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About Landscape Context Index

villca01villca01 Member
edited September 2016 in General
Hello Guys,

I'm trying to understand the process to obtain the Landscape Context Index (LCI), the manual said: "The Landscape Context Index represents the level of connectivity
of a natural ecosystem patch to other patches. It is calculated as the fraction of
natural ecosystem within a 500 m buffer strip around a particular patch".

I understand that if I have a parch "B" I have to create a buffer of about 500m and then inside that buffer i have to find the same parch B so LCI will be the division of both (area of the parch founded inside the buffer with the total area of buffer).

I hope your help. Thank you.
Post edited by villca01 on


  • jdouglassjdouglass Administrator, NatCap Staff
    Hi @villca01,

    The LCI is only calculated for the buffered band around parcel B, which does not include the area of parcel B itself.  The LCI is the proportion of the area of this 500m band surrounding parcel B that overlaps with other natural parcels.

    In pseudocode, the LCI calculation would look like this:

    patch_B = some polygon representing a natural parcel
    remaining_LCI_buffer = buffer_by_500m(patch_B) - patch_B
    original_LCI_buffer_area = remaining_LCI_buffer.area
    for each parcel that intersects with remaining_LCI_buffer:
        remaining_LCI_buffer = remaining_LCI_buffer - parcel

    patch_B_LCI = 1 - (remaining_LCI_buffer / original_LCI_buffer_area)

  • Thank you @jdouglass,

    You give me
    lights to understand LCI, but to clarify the idea, if I have patch_C and D that overlaps with the buffer of parcel B, the LCI of patch_B is:

    patch_B_LCI = 1- [(remaining_LCI_buffer- (patch_C + patch_D))/original_LCI_buffer_area]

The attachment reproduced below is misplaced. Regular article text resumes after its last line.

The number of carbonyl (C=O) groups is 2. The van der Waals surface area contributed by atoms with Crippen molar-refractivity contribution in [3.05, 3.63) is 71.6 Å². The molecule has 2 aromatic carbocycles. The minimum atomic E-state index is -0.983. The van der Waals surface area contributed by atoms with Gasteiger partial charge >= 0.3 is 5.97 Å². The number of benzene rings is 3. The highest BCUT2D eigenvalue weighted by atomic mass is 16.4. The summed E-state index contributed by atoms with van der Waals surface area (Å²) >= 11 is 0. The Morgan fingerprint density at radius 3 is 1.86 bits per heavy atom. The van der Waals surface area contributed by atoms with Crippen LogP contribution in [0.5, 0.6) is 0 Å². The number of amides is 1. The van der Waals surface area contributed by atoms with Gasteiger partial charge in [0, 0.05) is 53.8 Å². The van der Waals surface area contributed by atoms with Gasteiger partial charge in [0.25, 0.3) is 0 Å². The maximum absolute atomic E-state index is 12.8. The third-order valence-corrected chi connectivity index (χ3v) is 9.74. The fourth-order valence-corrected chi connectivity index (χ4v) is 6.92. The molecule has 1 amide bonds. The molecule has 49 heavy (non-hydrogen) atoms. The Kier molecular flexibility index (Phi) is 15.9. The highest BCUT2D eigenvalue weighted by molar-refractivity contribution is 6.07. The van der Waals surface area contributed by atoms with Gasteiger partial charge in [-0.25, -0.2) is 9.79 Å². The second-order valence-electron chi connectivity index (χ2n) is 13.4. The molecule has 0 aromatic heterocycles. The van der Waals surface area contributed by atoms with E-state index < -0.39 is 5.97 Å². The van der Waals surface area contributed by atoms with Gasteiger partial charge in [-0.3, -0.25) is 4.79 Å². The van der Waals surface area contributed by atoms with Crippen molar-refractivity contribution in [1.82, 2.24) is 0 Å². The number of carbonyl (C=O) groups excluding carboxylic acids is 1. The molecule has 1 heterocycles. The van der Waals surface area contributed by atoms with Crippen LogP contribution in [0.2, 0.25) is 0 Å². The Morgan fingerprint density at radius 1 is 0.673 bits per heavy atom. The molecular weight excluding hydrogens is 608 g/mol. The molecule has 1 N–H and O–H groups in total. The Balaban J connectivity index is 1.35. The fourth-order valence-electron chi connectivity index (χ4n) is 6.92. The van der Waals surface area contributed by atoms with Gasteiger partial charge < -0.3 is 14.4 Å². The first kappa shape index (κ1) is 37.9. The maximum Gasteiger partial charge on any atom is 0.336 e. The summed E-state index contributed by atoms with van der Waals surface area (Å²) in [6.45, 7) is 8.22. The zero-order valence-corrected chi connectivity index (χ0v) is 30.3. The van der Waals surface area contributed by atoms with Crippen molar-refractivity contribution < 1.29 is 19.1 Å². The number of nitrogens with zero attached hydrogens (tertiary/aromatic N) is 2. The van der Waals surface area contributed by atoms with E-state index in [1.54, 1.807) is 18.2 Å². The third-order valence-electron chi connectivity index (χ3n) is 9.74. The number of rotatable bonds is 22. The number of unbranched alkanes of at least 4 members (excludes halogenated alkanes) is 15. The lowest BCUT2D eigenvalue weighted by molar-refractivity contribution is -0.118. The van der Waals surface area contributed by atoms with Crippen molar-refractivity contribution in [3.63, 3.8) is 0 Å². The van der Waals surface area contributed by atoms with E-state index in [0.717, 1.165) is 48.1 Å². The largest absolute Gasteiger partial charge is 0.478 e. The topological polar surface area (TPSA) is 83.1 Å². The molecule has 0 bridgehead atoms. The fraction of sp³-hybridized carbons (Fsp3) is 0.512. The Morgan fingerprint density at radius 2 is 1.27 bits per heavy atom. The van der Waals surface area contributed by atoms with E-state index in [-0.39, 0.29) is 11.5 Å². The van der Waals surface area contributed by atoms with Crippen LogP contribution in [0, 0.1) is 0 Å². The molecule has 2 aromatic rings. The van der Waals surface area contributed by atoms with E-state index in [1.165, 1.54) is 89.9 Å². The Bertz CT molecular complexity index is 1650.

I hope your help. 

    Thank you very much.

  • jdouglassjdouglass Administrator, NatCap Staff
    Almost ... the numerator (remaining_LCI_buffer - (patch_C + patch_D)) is the area remaining in remaining_LCI_buffer and not the geometry itself.

    I've attached an image that provides an example, just for the sake of clarity.  In the Patches chart, the grey parcel is the parcel for which we're trying to find the LCI and the blue parcels are nearby natural parcels.

    In the LCI chart, we can see the buffer around the grey parcel, and the area of the buffer that intersects the other two natural parcels has been removed, resulting in an LCI of about 0.083.

    656 x 385 - 23K
  • thank you very much, so when i have a case like the picture that i've attached the LCI is 1? and what is the bibliography that supports that.

    Thank you very much for your
     cooperation and I apologize for the incovenience.

    1012 x 600 - 16K
  • jdouglassjdouglass Administrator, NatCap Staff
    Sorry about the delay!  Assuming that Parcels A, C, and D are all natural parcels, then the LCI for parcel B should be 1.

    The Landscape Context Index calculations are taken from the Colombian national compensation policy.  I'd recommend taking a look at the paper that introduces OPAL ( for a full citation.

    Hope this helps!
  • Thank very much, my doubts shall be clarified.

  • Hello @jdouglass,

    I need your help you, i have another question

    How work OPAL when has a case like the image attached, two parcels very close (both parcels B) even I have in others zones patch closer. 

    Does OPAL join when you have patches very close?

    Thank you.
    2094 x 1200 - 350K
  • jdouglassjdouglass Administrator, NatCap Staff
    Hi @villca01, In this case, Parcel B is divided into two separate polygons, so OPAL treats them as separate parcels (parcel B1 and parcel B2).  Each parcel will have its LCI calculated based on the natural and non-natural parcels nearby.

    In this case, parcel B1 will have an LCI of 1 because parcels A, C, D are all natural parcels.

    Parcel B2, however, will have a lower LCI because of the location of a non-natural parcel within its 500m buffer.
    2094 x 1200 - 506K
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